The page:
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No rhyme or reason for apartment rent ups and downs in Kelowna

The Kelowna apartment rental market is evidently in flux.

The latest figures show that in March median monthly rents for a typical one-bedroom apartment in the city slipped slightly to $1,900 from $1,910 in February.

Meantime, the March median monthly rent for a two-bedroom popped 2.6% up to $2,330 from $2,270 in February.

"Kelowna (continues) to rank as the 5th most expensive rental market in the nation last month," said Crystal Chen, marketing manager at Zumper, the platform that lists apartments for rent and compiles the monthly Canadian Rent Report.

"Kelowna was only one of five cities that saw a rent decline (for a one-bed). Overall, 17 cities saw rents increase on a monthly basis."

</who>Crystal Chen is the marketing manager at Zumper, the online platform that lists apartments for rent and compiles the monthly Canadian Rent Report.

These volatile numbers indicate Kelowna's rental market has potentially reached the tipping point.

After a constant run up in rents through 2021 and 2022, 2023 has been a different story.

In fact, at the current $1,900 a month, one-bedroom rent is $80 less than the record-high set in January.

And, the $2,330 for a two-bed is $100 less than the record-high of $2,430 set in August 2022.

</who>In March, the median monthly rent for a typical one-bedroom apartment in Kelowna decreased $10 to $1,900, yet rent for a two-bed increased $60 to $2,330.

While Kelowna continues to have some of the heftiest rents in the country, it seems like there's push back from them getting much higher.

That's why one-bed rents are on the slide and two-bed rents are down from the record-high.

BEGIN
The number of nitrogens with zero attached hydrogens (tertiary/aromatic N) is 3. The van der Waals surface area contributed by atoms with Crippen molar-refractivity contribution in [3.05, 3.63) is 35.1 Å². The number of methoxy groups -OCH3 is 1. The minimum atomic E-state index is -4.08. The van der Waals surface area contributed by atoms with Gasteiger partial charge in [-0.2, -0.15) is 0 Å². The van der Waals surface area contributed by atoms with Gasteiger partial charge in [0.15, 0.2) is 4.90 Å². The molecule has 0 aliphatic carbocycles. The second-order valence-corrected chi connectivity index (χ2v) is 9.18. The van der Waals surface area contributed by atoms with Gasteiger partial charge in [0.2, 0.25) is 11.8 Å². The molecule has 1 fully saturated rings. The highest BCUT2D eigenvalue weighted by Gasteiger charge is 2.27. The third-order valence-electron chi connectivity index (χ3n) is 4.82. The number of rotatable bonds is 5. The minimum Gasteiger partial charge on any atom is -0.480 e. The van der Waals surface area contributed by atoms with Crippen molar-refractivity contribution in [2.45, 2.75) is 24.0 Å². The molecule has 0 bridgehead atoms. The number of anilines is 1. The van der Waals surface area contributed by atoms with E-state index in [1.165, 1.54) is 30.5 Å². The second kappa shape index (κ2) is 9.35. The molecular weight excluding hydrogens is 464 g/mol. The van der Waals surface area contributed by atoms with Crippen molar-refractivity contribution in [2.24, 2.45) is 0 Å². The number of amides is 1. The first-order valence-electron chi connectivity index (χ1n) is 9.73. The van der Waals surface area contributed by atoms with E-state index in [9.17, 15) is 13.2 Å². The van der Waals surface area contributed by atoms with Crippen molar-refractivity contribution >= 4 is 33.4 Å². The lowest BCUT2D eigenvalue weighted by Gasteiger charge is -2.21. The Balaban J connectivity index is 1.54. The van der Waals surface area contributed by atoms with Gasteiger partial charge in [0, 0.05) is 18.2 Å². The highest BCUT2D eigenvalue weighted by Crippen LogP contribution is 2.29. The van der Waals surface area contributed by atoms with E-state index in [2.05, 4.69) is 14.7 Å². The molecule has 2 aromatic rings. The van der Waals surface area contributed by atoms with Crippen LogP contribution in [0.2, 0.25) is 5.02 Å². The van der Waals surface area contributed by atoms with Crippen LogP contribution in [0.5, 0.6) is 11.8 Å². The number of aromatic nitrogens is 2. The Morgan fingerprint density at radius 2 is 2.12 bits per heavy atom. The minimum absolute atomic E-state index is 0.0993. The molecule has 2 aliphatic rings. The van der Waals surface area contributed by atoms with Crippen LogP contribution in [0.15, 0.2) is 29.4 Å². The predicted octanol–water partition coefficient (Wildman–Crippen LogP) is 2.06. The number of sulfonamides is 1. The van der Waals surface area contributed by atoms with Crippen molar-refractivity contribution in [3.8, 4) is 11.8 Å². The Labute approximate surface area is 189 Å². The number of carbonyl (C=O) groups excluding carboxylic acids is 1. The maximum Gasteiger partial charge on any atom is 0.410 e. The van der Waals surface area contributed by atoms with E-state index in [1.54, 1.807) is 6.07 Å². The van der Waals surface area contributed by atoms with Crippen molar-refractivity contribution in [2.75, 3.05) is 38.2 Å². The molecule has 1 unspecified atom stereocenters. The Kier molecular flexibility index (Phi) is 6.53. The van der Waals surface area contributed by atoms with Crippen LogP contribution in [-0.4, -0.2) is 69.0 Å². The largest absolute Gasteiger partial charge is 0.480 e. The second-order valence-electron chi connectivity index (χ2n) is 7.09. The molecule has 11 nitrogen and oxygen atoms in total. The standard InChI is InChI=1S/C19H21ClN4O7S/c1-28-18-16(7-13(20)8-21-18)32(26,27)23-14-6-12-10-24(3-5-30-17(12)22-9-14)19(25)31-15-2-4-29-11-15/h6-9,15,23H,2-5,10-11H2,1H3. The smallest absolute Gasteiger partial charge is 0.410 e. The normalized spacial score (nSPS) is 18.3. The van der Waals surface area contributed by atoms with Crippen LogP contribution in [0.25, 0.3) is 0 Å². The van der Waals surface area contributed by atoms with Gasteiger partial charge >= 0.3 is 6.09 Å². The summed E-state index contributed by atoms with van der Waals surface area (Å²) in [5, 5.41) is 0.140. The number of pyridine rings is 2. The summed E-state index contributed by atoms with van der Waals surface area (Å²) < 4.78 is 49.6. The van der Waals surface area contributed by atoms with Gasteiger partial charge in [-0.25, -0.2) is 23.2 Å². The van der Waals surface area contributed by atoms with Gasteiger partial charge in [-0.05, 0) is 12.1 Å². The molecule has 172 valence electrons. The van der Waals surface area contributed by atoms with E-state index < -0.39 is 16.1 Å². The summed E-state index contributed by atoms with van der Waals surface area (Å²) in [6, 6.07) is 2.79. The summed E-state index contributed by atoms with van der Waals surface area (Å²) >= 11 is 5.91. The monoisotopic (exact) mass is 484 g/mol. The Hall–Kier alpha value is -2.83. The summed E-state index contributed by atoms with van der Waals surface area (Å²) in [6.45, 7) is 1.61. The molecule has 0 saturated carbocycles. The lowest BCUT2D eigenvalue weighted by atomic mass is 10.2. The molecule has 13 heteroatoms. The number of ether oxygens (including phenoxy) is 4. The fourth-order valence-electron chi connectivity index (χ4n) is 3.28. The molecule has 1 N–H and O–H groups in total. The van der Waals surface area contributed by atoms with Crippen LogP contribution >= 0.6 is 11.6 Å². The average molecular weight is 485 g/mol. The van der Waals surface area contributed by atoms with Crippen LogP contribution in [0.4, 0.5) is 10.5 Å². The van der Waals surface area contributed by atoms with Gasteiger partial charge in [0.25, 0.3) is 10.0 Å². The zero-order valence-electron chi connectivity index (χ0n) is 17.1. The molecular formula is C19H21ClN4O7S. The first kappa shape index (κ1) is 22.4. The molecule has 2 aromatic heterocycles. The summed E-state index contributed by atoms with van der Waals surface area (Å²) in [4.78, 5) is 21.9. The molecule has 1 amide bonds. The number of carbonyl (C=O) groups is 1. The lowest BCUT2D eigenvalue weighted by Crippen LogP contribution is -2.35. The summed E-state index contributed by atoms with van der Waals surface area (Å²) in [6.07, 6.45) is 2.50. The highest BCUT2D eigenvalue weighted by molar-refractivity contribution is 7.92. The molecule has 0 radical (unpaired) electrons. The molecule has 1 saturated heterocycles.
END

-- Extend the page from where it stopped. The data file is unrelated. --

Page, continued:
Real estate is very much a supply-and-demand game and if the demand (renters) wanes for record-high rents, then supply (landlords) have to drop the price a bit to fill their apartments.

The same thing has happened in the purchase housing market as well with the selling prices of single-family homes, townhouses and condominiums off the record-highs set in the spring of 2022.

The reasons are well-documented.

Inflation, jacked-up interest rates and a softening economy means cost of living is up and our ability to keep up with it is down.

So, we're cutting back on what we can rent an apartment for or buy a home for.

As such, even if you don't live in an apartment or are looking for an apartment, the trend is important.

It's an indication that people are tightening their belts and balking at price increases in an uncertain economy.

It all boils down to consumer confidence being shaky.

Even so, rents are still historically high in Kelowna, a reflection that there was a big post-pandemic run up and the city remains a desirable place to live, work, play and invest.

Thus, people are still going to have to pay pricey rents and figure out a myriad of ways to afford it from cutting back elsewhere and taking in a roommate to going into debt or borrowing from mom and dad.

</who>Kelowna continues to be the fifth most expensive city in the country to rent an apartment behind Vancouver, Toronto, Burnaby and Victoria.

The four cities with bigger rents than Kelowna are, with one-and-two bed rents in brackets -- Vancouver ($2,600 and $3,600), Toronto ($2,370 and $3,000), Burnaby ($2,300 and $3,000) and Victoria ($2,000 and $2,540).

For the first time, Kitchener entered the top five, tying Kelowna with $1,900 one-bed rent in March.

However, Kitchener is No. 6 when it comes to two-bed rent of $2,230, a full $100 less than Kelowna's $2,330.

The cheapest places in Canada to rent an apartment are Edmonton with $1,030 for one-bed and $1,300 for a two-bed, Regina at $1,070 and $1,290, Saskatoon with $1,080 and $1,260 and Quebec City at $1,110 and $1,410.

See the full report at:

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